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IT - Technology

AT&T Breaks Major Fibre Speed Barrier
techradar.pro, June 13th, 2022
AT&T says 20Gbps services possible in the future

US broadband operator AT&T has become the first in the industry to achieve a 20Gbps symmetrical speed on a production fibre network, claiming the milestone could mean even faster speeds for consumers and businesses in the near future.

The company achieved the transmission rate on 25GS-PON in its broadband lab in Austin, Texas and says the technology can work with its existing fibre network.

The company achieved 10Gbps in lab tests earlier this year and has a commercial 5Gbps 'Hyper Gig' broadband offering in the US.

Chip-level design breakthrough provides bandwidth boost for supercomputers and artificial intelligence (AI) applications

IT vendors typically race to deliver incremental improvements to existing product lines, but occasionally a truly disruptive technology comes along. One of those disruptive technologies, which is beginning to find its way into enterprise data centers, is High-Bandwidth Memory (HBM).

HBM is significantly faster than incumbent memory chip technologies, uses less power and takes up less space. It is becoming particularly popular for resource-intensive applications such as high-performance computing (HPC) and artificial intelligence (AI).

Team Blue's new lithography seems to be yielding impressive results

Intel has given us our first proper look at its 14th-generation desktop and mobile CPUs, codenamed 'Meteor Lake', which are due to launch in 2023. These will be the first processors to utilize the new 'Intel 4' process node, which is replacing the Intel 7 design used in the company's current CPUs.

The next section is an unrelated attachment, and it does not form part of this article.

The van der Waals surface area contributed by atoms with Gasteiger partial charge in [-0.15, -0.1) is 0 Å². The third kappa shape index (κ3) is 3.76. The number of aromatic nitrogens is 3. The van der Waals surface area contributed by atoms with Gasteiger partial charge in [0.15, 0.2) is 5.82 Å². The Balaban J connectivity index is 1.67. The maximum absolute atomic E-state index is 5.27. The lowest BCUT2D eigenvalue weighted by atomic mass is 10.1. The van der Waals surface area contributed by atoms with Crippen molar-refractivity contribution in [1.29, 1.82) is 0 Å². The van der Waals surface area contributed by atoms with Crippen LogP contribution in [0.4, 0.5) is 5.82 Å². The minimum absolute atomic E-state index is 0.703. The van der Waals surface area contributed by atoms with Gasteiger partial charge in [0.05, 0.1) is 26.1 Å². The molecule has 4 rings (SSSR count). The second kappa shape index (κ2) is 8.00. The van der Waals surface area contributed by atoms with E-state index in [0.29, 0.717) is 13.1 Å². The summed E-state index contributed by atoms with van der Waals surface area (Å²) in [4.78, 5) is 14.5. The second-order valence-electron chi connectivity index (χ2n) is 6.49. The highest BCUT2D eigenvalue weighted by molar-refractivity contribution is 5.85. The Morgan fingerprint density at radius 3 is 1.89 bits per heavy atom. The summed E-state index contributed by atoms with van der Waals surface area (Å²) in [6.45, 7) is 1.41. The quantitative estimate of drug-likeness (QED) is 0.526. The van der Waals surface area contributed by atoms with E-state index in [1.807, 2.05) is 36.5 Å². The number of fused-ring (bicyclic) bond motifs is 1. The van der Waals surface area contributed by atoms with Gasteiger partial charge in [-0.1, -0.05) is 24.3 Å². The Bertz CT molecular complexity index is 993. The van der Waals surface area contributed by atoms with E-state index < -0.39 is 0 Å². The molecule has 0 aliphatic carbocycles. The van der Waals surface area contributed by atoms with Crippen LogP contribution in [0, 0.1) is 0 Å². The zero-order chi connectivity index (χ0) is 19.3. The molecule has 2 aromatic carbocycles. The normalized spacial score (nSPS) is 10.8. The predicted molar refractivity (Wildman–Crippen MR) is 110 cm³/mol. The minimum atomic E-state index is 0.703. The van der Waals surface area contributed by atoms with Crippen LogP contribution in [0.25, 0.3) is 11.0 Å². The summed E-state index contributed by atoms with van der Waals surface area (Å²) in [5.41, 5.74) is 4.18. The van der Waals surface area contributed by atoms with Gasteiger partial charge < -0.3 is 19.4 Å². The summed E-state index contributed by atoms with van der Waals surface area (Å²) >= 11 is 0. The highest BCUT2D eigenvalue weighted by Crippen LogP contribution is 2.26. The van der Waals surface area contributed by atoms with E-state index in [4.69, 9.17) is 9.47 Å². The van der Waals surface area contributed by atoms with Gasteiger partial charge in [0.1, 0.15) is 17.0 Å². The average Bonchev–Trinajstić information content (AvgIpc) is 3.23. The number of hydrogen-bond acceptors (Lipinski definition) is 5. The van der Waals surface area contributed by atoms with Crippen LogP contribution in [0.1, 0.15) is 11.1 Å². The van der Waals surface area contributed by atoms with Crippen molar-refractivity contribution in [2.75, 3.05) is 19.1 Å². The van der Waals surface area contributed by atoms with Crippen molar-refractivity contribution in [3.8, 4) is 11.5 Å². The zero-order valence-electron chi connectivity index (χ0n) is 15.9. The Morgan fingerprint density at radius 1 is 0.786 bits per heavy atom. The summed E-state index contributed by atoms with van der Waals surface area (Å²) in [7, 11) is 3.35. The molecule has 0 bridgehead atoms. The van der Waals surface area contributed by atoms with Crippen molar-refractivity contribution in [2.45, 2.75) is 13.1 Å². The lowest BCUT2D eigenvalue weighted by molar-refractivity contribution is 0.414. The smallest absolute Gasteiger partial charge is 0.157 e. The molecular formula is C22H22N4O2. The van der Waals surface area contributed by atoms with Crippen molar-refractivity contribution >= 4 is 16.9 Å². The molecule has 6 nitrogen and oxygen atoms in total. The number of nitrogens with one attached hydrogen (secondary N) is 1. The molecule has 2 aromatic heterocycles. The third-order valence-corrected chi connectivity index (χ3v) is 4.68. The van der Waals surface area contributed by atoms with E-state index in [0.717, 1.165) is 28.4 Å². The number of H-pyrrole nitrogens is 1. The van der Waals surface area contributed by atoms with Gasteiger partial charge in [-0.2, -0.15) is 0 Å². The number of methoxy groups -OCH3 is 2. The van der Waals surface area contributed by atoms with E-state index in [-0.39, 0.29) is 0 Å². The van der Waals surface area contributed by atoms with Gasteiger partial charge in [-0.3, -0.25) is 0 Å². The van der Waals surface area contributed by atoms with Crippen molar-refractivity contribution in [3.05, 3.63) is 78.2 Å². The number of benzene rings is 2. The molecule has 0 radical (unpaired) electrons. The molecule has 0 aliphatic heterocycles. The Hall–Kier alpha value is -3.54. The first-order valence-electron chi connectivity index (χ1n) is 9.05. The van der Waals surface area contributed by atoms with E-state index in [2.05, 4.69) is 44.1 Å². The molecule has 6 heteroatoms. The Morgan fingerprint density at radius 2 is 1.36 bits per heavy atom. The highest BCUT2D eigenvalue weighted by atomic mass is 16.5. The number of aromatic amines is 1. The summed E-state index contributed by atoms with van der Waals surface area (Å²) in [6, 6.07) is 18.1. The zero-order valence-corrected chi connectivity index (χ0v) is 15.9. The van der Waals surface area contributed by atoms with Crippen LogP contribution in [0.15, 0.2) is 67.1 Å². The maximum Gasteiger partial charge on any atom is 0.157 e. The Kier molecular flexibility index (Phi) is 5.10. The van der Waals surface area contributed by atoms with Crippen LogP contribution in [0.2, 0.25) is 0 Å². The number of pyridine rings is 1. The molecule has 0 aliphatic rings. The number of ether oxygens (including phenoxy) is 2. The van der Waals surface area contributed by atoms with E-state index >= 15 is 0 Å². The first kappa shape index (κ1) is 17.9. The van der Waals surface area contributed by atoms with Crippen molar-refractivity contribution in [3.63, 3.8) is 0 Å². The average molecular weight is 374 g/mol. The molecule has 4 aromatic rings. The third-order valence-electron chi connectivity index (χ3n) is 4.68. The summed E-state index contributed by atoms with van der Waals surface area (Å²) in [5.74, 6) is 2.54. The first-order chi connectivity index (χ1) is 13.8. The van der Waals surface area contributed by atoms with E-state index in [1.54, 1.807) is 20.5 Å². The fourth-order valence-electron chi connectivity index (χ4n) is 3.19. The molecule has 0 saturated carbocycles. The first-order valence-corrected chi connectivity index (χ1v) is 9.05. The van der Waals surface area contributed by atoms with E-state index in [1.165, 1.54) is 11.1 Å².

Intel 4 is a 7nm process technology, while Intel 7 was 10nm (yes, we agree that the naming convention is silly). The exciting part is that Intel 4 will use a new type of processor lithography called 'advanced extreme ultraviolet' lithography, or EUV for short. This replaces the conventional deep-UV immersion lithography used in current processor production.

Star Trek's glowing circuit boards may not be so crazy

Science fiction is littered with fantastic visions of computing. One of the more pervasive is the idea that one day computers will run on light. After all, what's faster than the speed of light?

But it turns out Star Trek's glowing circuit boards might be closer to reality than you think, Ayar Labs CTO Mark Wade tells The Register. While fiber optic communications have been around for half a century, we've only recently started applying the technology at the board level. Despite this, Wade expects, within the next decade, optical waveguides will begin supplanting the copper traces on PCBs as shipments of optical I/O products take off.

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